When I was in Year 9, I entered a project for the school science fair that investigated the period-luminosity relationship. My ambitious goal was to conduct aperture photometry using a small telescope, the Celestron NexStar 130SLT computerised reflector. Not particularly designed for anything other than visual observing, I was interested to see what it was capable of.
Hooking up a DSLR, I found that the focal point was too far inside the telescope’s tube to comply with the geometry of the camera. After a quick trip to the hardware store, with some longer screws and springs and a little bit of tinkering, I was back in business. The measurements that I obtained over several nights seemed to show some of the expected variation in brightness of the stars observed, although considering my inexperience with the equipment and process, a great deal of uncertainty was also in the mix.
My project was received really well by everyone at school, and it ended up satisfying the requirements of the Silver CREST Award issued by the CSIRO. It was my Physics teacher, Sandra Woodward, who raised the possibility of using research grade telescopes to do a more sophisticated study of variable stars. I was introduced to Michael Fitzgerald at OSS, who mentored me as I developed and worked on a project to search for variable stars in the field of the open cluster NGC 659.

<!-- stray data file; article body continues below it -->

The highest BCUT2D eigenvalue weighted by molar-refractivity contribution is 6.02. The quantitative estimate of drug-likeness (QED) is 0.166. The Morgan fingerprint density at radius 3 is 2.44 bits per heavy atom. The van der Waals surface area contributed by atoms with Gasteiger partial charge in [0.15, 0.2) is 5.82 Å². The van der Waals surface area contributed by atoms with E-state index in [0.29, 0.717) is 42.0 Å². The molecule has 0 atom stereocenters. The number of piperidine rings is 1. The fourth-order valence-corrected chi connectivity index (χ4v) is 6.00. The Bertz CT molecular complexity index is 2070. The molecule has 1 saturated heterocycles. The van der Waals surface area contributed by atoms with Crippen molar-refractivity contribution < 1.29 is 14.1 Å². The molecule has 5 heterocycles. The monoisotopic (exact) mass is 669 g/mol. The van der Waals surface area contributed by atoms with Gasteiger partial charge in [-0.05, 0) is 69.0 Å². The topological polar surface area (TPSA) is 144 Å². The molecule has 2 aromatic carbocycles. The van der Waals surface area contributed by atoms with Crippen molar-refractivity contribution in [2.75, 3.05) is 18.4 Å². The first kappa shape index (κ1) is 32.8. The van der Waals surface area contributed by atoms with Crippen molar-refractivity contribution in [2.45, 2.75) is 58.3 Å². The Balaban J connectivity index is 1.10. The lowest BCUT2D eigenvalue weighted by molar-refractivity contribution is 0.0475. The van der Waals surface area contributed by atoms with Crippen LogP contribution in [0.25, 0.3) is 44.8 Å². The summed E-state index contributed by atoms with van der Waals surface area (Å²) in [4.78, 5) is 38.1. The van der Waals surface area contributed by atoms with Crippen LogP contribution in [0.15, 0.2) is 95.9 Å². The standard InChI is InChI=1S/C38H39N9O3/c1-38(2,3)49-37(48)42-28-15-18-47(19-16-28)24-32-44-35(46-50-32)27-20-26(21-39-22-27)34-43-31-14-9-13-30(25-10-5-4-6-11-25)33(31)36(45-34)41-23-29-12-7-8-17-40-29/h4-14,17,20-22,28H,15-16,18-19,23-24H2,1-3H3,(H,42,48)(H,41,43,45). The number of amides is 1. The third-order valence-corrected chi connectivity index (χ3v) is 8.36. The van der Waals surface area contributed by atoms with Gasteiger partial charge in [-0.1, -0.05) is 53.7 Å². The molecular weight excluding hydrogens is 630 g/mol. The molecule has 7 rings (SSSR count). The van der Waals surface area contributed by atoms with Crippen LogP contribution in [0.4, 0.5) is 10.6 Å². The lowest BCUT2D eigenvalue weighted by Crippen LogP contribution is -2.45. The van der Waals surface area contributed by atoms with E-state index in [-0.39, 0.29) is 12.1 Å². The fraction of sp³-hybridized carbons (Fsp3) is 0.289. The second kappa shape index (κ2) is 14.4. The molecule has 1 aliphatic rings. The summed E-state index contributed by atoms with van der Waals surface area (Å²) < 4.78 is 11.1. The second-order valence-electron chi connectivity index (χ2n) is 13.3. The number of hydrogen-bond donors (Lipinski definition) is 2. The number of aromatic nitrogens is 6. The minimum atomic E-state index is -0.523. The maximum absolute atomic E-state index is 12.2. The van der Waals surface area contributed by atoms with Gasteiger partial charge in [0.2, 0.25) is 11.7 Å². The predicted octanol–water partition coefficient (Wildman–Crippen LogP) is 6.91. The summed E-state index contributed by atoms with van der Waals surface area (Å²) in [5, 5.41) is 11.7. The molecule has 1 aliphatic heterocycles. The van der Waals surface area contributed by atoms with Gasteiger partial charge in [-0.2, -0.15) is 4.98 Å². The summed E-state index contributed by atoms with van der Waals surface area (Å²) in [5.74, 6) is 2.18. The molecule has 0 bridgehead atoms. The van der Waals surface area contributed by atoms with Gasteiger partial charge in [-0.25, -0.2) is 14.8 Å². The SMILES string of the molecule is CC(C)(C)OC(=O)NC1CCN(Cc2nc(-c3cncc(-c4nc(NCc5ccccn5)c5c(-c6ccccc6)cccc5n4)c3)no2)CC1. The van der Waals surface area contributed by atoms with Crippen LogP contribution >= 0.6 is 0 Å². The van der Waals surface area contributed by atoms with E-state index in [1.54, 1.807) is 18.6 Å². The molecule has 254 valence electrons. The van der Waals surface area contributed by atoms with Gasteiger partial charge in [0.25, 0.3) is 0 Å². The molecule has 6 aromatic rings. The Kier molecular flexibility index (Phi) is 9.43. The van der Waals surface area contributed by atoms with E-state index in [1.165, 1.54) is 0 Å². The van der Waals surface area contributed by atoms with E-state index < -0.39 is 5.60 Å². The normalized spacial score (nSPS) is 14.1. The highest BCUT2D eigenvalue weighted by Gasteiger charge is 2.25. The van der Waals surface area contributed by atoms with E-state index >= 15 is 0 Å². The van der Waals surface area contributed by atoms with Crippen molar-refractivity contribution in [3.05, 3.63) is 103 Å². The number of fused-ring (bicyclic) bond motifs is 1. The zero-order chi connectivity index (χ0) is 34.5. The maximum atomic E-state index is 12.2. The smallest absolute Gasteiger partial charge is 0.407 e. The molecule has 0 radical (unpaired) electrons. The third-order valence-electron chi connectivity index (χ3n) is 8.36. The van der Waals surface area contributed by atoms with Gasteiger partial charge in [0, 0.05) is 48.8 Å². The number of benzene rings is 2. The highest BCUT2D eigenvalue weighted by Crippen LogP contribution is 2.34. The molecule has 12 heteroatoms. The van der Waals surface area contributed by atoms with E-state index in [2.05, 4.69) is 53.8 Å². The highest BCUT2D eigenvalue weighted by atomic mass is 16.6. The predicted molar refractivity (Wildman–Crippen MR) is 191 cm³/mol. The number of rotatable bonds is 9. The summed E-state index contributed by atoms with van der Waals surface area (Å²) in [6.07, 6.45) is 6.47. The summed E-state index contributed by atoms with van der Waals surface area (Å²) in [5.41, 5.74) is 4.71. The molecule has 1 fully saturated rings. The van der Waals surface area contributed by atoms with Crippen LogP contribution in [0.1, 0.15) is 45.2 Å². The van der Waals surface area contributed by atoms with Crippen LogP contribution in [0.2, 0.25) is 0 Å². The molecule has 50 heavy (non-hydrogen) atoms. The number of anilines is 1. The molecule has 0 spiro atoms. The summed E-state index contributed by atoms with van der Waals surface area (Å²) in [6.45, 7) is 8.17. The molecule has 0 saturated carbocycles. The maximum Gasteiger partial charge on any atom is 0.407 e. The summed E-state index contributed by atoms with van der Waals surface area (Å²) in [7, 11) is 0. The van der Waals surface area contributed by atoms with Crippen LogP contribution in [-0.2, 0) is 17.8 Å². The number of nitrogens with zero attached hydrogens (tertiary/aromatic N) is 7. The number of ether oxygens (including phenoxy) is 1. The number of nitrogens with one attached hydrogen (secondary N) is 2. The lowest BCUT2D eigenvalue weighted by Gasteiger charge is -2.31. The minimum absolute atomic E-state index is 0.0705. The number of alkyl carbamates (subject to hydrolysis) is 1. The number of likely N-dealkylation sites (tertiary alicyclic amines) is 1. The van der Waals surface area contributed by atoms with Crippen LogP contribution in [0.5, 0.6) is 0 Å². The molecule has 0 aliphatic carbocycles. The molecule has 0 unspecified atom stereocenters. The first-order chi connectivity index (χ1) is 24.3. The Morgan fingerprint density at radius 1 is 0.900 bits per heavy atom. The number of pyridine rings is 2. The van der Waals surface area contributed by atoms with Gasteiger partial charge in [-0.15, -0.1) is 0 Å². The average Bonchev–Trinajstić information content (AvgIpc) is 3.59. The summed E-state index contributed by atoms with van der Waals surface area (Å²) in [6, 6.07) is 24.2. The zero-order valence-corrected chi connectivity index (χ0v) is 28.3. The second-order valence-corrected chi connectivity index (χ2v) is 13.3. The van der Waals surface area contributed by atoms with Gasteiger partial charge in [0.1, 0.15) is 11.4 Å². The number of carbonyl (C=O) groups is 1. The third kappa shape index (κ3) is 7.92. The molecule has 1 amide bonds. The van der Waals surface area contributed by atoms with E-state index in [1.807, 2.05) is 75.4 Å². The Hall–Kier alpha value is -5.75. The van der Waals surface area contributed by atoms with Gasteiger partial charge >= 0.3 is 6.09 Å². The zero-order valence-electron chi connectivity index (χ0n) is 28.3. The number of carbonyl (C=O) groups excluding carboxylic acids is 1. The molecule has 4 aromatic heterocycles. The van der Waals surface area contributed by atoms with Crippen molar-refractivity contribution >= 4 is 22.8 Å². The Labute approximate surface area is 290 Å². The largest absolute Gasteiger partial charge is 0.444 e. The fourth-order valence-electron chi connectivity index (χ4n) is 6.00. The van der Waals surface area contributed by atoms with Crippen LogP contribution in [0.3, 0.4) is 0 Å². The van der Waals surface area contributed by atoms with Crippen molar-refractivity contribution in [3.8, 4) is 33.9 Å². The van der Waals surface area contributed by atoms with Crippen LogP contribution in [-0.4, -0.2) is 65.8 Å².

(Image of the field of NGC659 and the 1 metre telescope)
Over a number of months, I directed a robotic 1 m telescope at the McDonald Observatory, Texas, to obtain images through 4 colour filters. An automated pipeline would take each image, conduct photometry on all of the stars in the field and output the results to a .csv file. I developed a Python script to extract the useful data and reformat it so that it could be imported into Peranso, an application to generate light curves and search for stellar periods. The project was showcased in a poster that was displayed at the 2017 RTSRE conference and a scientific paper is currently being written, which should be finished within the next few months.
I have corresponded with Michael via (lots and lots of) emails over the past couple of years; his immense knowledge and generosity of time have been amazing, and I know that what I have been able to achieve would have been impossible without his help.
My great experience with this project was one of the reasons why I chose to continue to study Physics at university this year. It is never too early to start doing useful research, and OSS can provide the perfect place to begin.